Bordeaux in southwest France is building on the reputation of its chateaus and a 2000-year tradition of winemaking to position itself as a global hub for winetech startups.
The French city and the region around it are now home to a growing number of incubators and accelerators, several of which are trying to attract tech entrepreneurs specifically to spur an ecosystem of innovation in and around vineyards.
Just last month, the owner of Château Le Sartre, about a half-hour drive from downtown Bordeaux, announced he’s making room to host 20 startups or more for 6 to 12 months at his bucolic estate as part of a new accelerator programme.
The point at Château Le Sartre is to give innovators direct access to the daily activities of a vineyard, where they can experiment with new ideas in a live production setting.
This comes as, across the country, technology built specifically for wine amateurs and producers is gaining support from French investors like the Rothschild family and luxury and spirits giant LVMH, which each own some of the world’s best-rated chateaus.
French winemakers are also increasingly adopting technology, including sophisticated drones and all sorts of robots, and opening up to new partners to upgrade their production methods.
Marketplaces, then what?
A first wave of startups around the world has already ventured into winetech with a marketplace approach.
There are services that let consumers do everything from buy boxes of wine directly from producers, exchange the best bottles from their cellar with other individuals, or crowdfund to support vineyards.
Those types of businesses have swayed investors and some have even reaped hefty valuations. California’s Wine.com, an online wine retailer which offers users live chats with sommeliers, is currently exploring funding that would make it the next wine unicorn according to Bloomberg. Rival Vivino boasts more than 45m users.
Now there’s room for technology that makes a difference on the production side too. Here are the up and coming French winetech upstarts doing just that -- as well as a few that are making wine better for consumers.
Sifted’s list of French winetech startups
- Naïo Technologies. Vineyards around the world are experimenting with their robot called Ted built for weeding and spraying.
- La Vie Du Vin. Tracking devices designed specifically for wine bottles. They let producers monitor temperature, light, humidity, vibrations and the exact position of their bottles (geographically, but also horizontally speaking) during transport.
- Désalcoolisation. Provides technology and advises winemakers on taking the alcohol out of their products. Built on the premise that there’s increasing appetite from consumers for low or zero alcohol wines.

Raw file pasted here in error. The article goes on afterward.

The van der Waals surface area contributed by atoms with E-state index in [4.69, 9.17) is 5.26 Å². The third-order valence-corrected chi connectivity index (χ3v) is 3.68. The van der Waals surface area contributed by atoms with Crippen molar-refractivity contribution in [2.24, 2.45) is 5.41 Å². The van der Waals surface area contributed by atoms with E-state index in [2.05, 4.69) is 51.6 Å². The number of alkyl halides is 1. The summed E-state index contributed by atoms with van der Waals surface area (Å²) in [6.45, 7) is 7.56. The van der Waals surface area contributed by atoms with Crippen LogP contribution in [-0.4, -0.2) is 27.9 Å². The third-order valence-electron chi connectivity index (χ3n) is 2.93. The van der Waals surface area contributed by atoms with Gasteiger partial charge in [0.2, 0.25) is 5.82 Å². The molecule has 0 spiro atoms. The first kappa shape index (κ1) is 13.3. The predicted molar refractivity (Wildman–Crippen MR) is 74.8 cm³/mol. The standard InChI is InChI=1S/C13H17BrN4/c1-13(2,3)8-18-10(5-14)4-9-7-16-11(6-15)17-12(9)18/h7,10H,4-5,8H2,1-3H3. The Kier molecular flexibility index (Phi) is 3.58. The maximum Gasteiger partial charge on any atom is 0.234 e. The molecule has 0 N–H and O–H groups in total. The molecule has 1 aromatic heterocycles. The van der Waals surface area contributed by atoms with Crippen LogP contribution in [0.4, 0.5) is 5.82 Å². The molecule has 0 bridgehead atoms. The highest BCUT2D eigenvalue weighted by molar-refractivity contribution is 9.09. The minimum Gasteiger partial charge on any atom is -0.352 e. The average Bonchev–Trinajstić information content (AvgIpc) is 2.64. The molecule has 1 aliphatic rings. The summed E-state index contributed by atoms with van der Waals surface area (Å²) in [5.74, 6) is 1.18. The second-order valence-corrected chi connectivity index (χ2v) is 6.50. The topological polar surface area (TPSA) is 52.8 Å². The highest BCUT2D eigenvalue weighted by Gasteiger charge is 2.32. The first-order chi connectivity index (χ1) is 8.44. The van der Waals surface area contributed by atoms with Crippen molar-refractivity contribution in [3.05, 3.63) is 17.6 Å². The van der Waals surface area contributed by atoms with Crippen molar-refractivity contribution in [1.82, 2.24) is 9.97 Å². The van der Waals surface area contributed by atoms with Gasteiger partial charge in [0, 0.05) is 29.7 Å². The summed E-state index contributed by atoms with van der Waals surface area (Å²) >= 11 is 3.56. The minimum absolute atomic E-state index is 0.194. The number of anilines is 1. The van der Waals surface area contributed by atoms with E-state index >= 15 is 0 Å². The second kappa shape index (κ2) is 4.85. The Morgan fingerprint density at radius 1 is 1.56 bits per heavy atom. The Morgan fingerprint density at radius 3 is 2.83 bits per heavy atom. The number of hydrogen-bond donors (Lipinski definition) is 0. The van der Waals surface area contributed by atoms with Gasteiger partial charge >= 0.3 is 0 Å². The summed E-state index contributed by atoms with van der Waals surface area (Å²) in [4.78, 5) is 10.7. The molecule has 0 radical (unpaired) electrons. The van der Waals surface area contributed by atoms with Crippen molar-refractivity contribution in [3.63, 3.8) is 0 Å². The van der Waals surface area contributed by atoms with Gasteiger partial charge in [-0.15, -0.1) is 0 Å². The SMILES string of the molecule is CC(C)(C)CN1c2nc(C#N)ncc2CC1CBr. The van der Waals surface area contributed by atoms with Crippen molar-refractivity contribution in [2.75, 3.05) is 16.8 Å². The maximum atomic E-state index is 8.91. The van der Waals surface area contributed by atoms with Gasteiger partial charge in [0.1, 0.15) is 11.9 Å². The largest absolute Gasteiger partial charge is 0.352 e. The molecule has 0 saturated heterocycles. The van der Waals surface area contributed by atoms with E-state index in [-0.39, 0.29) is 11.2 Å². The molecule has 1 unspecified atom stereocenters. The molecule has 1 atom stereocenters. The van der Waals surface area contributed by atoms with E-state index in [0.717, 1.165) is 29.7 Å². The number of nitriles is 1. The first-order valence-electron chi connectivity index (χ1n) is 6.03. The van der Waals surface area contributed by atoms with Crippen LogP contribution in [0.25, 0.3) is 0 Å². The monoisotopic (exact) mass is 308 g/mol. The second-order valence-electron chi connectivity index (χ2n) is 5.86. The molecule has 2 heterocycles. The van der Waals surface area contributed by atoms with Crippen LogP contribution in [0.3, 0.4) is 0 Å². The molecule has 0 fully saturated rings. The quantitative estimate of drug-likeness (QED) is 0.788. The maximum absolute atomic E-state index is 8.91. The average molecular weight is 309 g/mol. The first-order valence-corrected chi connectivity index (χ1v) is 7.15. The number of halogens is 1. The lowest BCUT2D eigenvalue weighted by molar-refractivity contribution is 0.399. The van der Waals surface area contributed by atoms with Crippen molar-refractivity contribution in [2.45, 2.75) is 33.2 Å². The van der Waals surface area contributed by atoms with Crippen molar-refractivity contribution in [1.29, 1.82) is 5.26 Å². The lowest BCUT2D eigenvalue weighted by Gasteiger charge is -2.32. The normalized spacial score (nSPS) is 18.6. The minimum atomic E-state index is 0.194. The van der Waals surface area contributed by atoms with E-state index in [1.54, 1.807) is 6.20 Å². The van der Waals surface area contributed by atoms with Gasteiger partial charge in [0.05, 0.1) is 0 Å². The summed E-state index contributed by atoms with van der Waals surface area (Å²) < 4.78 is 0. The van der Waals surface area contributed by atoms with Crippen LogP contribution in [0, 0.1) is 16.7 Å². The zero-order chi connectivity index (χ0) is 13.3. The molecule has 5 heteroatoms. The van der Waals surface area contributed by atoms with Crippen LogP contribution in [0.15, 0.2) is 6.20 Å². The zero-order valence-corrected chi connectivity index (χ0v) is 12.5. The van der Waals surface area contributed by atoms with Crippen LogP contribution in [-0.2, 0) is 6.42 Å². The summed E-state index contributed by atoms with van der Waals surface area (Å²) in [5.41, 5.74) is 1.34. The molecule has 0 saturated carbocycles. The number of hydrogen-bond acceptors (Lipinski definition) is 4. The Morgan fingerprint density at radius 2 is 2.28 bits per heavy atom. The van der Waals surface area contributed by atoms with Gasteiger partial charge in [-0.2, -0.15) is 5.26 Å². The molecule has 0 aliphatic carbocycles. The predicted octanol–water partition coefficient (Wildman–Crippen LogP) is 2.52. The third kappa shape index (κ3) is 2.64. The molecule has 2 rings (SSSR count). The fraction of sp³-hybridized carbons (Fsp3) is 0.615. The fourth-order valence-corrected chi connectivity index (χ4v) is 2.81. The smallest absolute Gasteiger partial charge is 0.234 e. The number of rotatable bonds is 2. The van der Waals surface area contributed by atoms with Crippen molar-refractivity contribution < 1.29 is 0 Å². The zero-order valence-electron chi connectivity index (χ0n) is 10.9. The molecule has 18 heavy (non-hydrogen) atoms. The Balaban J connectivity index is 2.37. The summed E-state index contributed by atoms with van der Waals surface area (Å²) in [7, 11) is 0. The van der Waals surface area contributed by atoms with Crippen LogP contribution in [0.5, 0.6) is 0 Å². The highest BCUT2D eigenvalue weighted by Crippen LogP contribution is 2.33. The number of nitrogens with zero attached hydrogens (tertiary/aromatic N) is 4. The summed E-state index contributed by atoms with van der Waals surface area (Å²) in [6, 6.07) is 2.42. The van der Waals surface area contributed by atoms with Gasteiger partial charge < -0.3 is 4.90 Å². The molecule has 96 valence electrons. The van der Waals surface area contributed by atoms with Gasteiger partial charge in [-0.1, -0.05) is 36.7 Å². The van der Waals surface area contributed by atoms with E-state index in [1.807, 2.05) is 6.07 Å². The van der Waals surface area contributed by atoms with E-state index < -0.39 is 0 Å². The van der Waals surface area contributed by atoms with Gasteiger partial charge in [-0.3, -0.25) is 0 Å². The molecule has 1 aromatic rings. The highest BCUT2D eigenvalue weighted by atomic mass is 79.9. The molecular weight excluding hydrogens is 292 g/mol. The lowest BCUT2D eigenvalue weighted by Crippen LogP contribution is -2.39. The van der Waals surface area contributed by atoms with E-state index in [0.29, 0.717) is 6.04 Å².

- Winesee. Is building several apps, including software for wine producers to collect and analyse data from taste tests. The consumer side of that is an app that uses similar algorithms to ask people what they like and don’t like to eat and suggest wines based on that.
- Aveine. Makes a connected device that plugs onto the top of a bottle to air the wine directly upon pouring it into a glass. The specific parameters for airing each wine can be set through an associated app, and by scanning the bottle’s barcode with a smartphone.
- Smartbottle. Augmented reality used specifically for labels on wine bottles. Lets producers embed a recorded video or include content that’s almost like a mini-website into the labels. Consumers can then scan with a smartphone to see the animated content.
- Dans ma Bouteille. Lets people scan their wine bottles the way they would a box of cookies, to find out how many calories are in there, as well as the exact ingredients.
- Baqio. Like Salesforce, but built for winemakers to manage day to day operations.
- Wikeeps. Uses a specific type of gas cartridge in its devices that sit atop opened wine bottles to allow for serving one glass at a time while preserving the rest for several weeks. Wikeeps isn’t alone making this type of product, and in France competes with others including Altavinis and D-Vine.
- Winespace. Uses artificial intelligence to build wine recommendation software for supermarkets.
- Vinovae. Repackages normal-sized wine bottles into tinier ones using a patented technique that doesn’t alter the flavor, according to the company. The goal is to be able to distribute the tiny bottles as samples.